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Aqabat Village Trek

A few weeks ago, I tagged along with Jessa and Ram on the Aqabat village trek. Aqabat village is an extremely remote village high in the Hajar mountains of the Musandam peninsula of Oman. Just getting to the trail head requires a 45 minute 4x4 ride through the steep rocky gorge of Wadi Khabb A’ Shamsi to the top of the wadi where the drainage begins. Then trek for an hour and a half through the mountains to reach the village.

I love this trek because of the diverse experiences it offers. Most of the trail is surrounded by breathtaking views of the high mountains. The ecosystem of the high mountains is very different from the lower elevations- there is more vegetation and because of the surrounding wilderness the wildlife is more abundant. My other favorite thing about this trek is the cultural aspect - seeing an old village still inhabited- the combination of the old ways and new technologies used in tandem. Relics of the old ways still sitting as if they were used yesterday.



After reaching the top the trail head winds between old abandoned stone huts and the trail begins to traverse the mountainside. Where mountains intersect we cross small drainages filled with small boulders. In the photo you'll see where the water runs down the mountainside and creates a waterfall when it rains. There is always vegetation clustered around the drainages.


The environment here is more lush than at lower altitudes- it reminded me a little of a cloud forest. There were trees that looked coniferous- like contorted mini-pine trees with long needles. I assume that there is more vegetation here because there is so much more water vapor in the air- the mountaintops are surrounded by clouds during much of the winter. When it rains, the plants up here are the first to get the water and probably get to absorb enough that vegetation below doesn't get as much.
Something resembling a stunted pine tree with long needles.



During one ascent to a ridge line we spotted fossilized shells embedded in the rocks at our feet.




We trekked around several mountainsides before climbing to the ridge line which was surprisingly wide and flat. We followed the ridge line to another peak where we traversed the side of that mountain.

Traverse along a cliff edge


We rounded a corner and could then see our destination- Aquabat village. As soon as we rounded the corner, we were hit by a wall of wind. The high mountains are extremely windy- much cooler than by the beach. I put on my jacket and didn’t take it off for the rest of the trek.

Aqabat village comes into view.


Descending into Aqabat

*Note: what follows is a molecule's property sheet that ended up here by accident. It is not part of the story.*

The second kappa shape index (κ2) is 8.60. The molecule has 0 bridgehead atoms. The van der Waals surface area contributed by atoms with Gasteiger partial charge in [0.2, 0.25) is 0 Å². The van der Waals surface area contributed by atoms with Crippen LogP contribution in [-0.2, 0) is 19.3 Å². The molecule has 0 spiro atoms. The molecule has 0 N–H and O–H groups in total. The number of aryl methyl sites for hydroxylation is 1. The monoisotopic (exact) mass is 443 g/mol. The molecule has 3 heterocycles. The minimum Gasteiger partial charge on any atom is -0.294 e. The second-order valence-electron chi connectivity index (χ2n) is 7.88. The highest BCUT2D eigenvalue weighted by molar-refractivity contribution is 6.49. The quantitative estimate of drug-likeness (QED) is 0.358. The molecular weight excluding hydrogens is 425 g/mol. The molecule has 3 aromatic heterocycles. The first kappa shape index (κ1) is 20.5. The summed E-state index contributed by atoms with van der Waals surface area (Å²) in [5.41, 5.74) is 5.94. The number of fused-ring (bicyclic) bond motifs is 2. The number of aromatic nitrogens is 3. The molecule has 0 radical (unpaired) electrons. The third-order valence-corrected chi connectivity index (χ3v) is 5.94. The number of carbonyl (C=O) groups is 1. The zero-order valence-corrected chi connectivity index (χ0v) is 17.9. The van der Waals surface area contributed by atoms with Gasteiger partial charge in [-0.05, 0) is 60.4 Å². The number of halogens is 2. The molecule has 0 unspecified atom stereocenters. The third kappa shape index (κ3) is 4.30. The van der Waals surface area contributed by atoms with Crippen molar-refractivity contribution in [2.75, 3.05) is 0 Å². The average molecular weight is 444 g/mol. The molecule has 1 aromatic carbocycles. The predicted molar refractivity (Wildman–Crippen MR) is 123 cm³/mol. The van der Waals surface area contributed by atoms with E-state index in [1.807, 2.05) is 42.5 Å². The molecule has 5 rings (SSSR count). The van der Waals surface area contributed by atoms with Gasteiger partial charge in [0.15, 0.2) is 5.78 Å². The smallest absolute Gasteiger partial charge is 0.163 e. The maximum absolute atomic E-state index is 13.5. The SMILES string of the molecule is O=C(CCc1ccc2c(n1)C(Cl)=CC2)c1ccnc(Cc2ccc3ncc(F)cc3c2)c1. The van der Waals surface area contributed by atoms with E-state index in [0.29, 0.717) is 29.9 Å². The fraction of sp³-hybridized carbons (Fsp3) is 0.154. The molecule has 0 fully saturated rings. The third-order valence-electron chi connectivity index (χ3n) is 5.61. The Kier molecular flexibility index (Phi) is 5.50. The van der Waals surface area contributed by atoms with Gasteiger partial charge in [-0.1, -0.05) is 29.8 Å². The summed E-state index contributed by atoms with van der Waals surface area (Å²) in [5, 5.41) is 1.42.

The first hut in the village appeared to be unoccupied with baby goats protected from predators behind its fences. A curious kid suckled on Jessa’s pinky.


The village is relatively large and has beautiful views of Jebel Qihwi (pronounded kiwi). Aquabat is surrounded by its old farming terraces, out of use for a half century. The village itself has many old buildings, a few newer buildings, has no electricity and still largely functions as it has for hundreds of years. The old oven and cooking areas are still used today. Relics of the past- untouched for decades- sit as if they were used the day before.

An oven used for baking, with views of Jebel Qihwi in the background.


An old grind stone inside a grinding hut




The local Omani land owners have left the village- choosing to live in the cities instead. They have hired a Pakistani man to live in the village and care for their goats.

The Pakistani goat herder rinsing his kettle by the kitchen hut.



On many of our mountain treks we spend some time with the men tending to the goats. They are often excited to have visitors and offer to make us tea. Ram lived here for a little while- leading treks for another company before he worked at Absolute Adventure. He knows this Pakistani guy pretty well and we are invited for tea. Ram was quick to help make tea. We used our own water so we didn’t impact his water supply and Ram built the fire to boil the water. The high winds forced us to use the indoor fireplace to boil water. We lingered in the smoky hut to watch Ram and the goat herder make tea.

Getting the fire going


The kettle on the fire


Once the tea was ready, we headed outside to a terrace where a sitting mat was set out for us. We took off our shoes and sat together to have tea and eat lunch.


When we finished our lunch and the tea, we said our farewells to the goat herder and set off back to the trailhead. The way back was gentler than the way up- we followed gently sloping ridge lines before descending back down to the vehicles. On one pinnacle we found this bizarre mini-wall. Apparently it's a wind break. It's used by locals trekking in the mountains to get some relief from the wind. I took advantage of my opportunity to test it out.

Heading home

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